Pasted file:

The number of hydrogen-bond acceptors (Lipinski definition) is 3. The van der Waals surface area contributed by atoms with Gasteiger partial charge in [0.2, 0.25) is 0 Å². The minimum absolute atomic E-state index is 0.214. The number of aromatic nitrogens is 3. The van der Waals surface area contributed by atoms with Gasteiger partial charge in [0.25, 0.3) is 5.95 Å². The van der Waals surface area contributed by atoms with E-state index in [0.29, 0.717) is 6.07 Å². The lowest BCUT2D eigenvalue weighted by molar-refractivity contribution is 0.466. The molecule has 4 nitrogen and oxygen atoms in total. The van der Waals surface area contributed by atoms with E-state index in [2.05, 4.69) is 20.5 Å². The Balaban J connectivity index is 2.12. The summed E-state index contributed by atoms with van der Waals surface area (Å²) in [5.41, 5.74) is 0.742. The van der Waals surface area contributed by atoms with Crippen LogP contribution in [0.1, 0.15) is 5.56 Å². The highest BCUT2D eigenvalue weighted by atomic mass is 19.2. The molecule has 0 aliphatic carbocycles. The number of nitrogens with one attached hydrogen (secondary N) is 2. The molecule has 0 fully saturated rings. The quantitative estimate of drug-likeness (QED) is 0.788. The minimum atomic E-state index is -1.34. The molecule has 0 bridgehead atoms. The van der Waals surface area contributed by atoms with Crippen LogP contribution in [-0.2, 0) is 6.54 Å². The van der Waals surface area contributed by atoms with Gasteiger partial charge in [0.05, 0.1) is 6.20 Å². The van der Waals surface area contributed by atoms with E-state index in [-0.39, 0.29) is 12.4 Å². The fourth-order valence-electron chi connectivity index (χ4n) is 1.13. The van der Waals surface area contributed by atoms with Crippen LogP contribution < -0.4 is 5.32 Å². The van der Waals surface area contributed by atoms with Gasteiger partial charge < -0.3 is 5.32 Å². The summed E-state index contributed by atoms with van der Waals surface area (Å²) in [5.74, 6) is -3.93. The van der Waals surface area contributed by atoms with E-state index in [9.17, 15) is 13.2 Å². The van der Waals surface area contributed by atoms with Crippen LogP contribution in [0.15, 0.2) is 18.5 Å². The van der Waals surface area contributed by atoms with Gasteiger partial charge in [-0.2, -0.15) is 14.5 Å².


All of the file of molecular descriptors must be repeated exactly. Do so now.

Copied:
The number of hydrogen-bond acceptors (Lipinski definition) is 3. The van der Waals surface area contributed by atoms with Gasteiger partial charge in [0.2, 0.25) is 0 Å². The minimum absolute atomic E-state index is 0.214. The number of aromatic nitrogens is 3. The van der Waals surface area contributed by atoms with Gasteiger partial charge in [0.25, 0.3) is 5.95 Å². The van der Waals surface area contributed by atoms with E-state index in [0.29, 0.717) is 6.07 Å². The lowest BCUT2D eigenvalue weighted by molar-refractivity contribution is 0.466. The molecule has 4 nitrogen and oxygen atoms in total. The van der Waals surface area contributed by atoms with E-state index in [2.05, 4.69) is 20.5 Å². The Balaban J connectivity index is 2.12. The summed E-state index contributed by atoms with van der Waals surface area (Å²) in [5.41, 5.74) is 0.742. The van der Waals surface area contributed by atoms with Crippen LogP contribution in [0.1, 0.15) is 5.56 Å². The highest BCUT2D eigenvalue weighted by atomic mass is 19.2. The molecule has 0 aliphatic carbocycles. The number of nitrogens with one attached hydrogen (secondary N) is 2. The molecule has 0 fully saturated rings. The quantitative estimate of drug-likeness (QED) is 0.788. The minimum atomic E-state index is -1.34. The molecule has 0 bridgehead atoms. The van der Waals surface area contributed by atoms with Crippen LogP contribution in [-0.2, 0) is 6.54 Å². The van der Waals surface area contributed by atoms with Gasteiger partial charge in [0.05, 0.1) is 6.20 Å². The van der Waals surface area contributed by atoms with E-state index in [-0.39, 0.29) is 12.4 Å². The fourth-order valence-electron chi connectivity index (χ4n) is 1.13. The van der Waals surface area contributed by atoms with Crippen LogP contribution < -0.4 is 5.32 Å². The van der Waals surface area contributed by atoms with Gasteiger partial charge < -0.3 is 5.32 Å². The summed E-state index contributed by atoms with van der Waals surface area (Å²) in [5.74, 6) is -3.93. The van der Waals surface area contributed by atoms with E-state index in [9.17, 15) is 13.2 Å². The van der Waals surface area contributed by atoms with Crippen LogP contribution in [0.15, 0.2) is 18.5 Å². The van der Waals surface area contributed by atoms with Gasteiger partial charge in [-0.2, -0.15) is 14.5 Å².